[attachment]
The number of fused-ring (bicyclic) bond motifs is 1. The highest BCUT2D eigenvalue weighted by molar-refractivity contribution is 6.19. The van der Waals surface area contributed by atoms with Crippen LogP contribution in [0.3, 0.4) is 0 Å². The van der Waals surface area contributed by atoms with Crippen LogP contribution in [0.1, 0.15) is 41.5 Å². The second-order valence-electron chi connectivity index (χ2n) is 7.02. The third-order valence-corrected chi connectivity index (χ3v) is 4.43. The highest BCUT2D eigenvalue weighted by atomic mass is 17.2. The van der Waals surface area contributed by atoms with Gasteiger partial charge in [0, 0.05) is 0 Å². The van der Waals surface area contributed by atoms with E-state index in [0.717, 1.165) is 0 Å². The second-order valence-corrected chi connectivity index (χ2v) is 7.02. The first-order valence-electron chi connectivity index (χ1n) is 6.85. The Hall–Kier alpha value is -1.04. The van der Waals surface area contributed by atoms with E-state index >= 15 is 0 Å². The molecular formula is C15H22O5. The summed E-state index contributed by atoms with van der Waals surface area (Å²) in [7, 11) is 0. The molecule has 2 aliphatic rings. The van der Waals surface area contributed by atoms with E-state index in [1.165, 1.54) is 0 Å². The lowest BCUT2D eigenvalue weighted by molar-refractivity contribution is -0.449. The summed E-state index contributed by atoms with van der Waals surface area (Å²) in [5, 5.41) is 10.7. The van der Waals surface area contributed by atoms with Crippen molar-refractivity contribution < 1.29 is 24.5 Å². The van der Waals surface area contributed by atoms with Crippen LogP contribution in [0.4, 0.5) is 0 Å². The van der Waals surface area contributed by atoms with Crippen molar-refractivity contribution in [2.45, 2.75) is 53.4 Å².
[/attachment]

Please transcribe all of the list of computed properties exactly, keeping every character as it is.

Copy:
The number of fused-ring (bicyclic) bond motifs is 1. The highest BCUT2D eigenvalue weighted by molar-refractivity contribution is 6.19. The van der Waals surface area contributed by atoms with Crippen LogP contribution in [0.3, 0.4) is 0 Å². The van der Waals surface area contributed by atoms with Crippen LogP contribution in [0.1, 0.15) is 41.5 Å². The second-order valence-electron chi connectivity index (χ2n) is 7.02. The third-order valence-corrected chi connectivity index (χ3v) is 4.43. The highest BCUT2D eigenvalue weighted by atomic mass is 17.2. The van der Waals surface area contributed by atoms with Gasteiger partial charge in [0, 0.05) is 0 Å². The van der Waals surface area contributed by atoms with E-state index in [0.717, 1.165) is 0 Å². The second-order valence-corrected chi connectivity index (χ2v) is 7.02. The first-order valence-electron chi connectivity index (χ1n) is 6.85. The Hall–Kier alpha value is -1.04. The van der Waals surface area contributed by atoms with E-state index >= 15 is 0 Å². The molecular formula is C15H22O5. The summed E-state index contributed by atoms with van der Waals surface area (Å²) in [7, 11) is 0. The molecule has 2 aliphatic rings. The van der Waals surface area contributed by atoms with E-state index in [1.165, 1.54) is 0 Å². The lowest BCUT2D eigenvalue weighted by molar-refractivity contribution is -0.449. The summed E-state index contributed by atoms with van der Waals surface area (Å²) in [5, 5.41) is 10.7. The van der Waals surface area contributed by atoms with Crippen molar-refractivity contribution < 1.29 is 24.5 Å². The van der Waals surface area contributed by atoms with Crippen LogP contribution in [0.4, 0.5) is 0 Å². The van der Waals surface area contributed by atoms with Crippen molar-refractivity contribution in [2.45, 2.75) is 53.4 Å².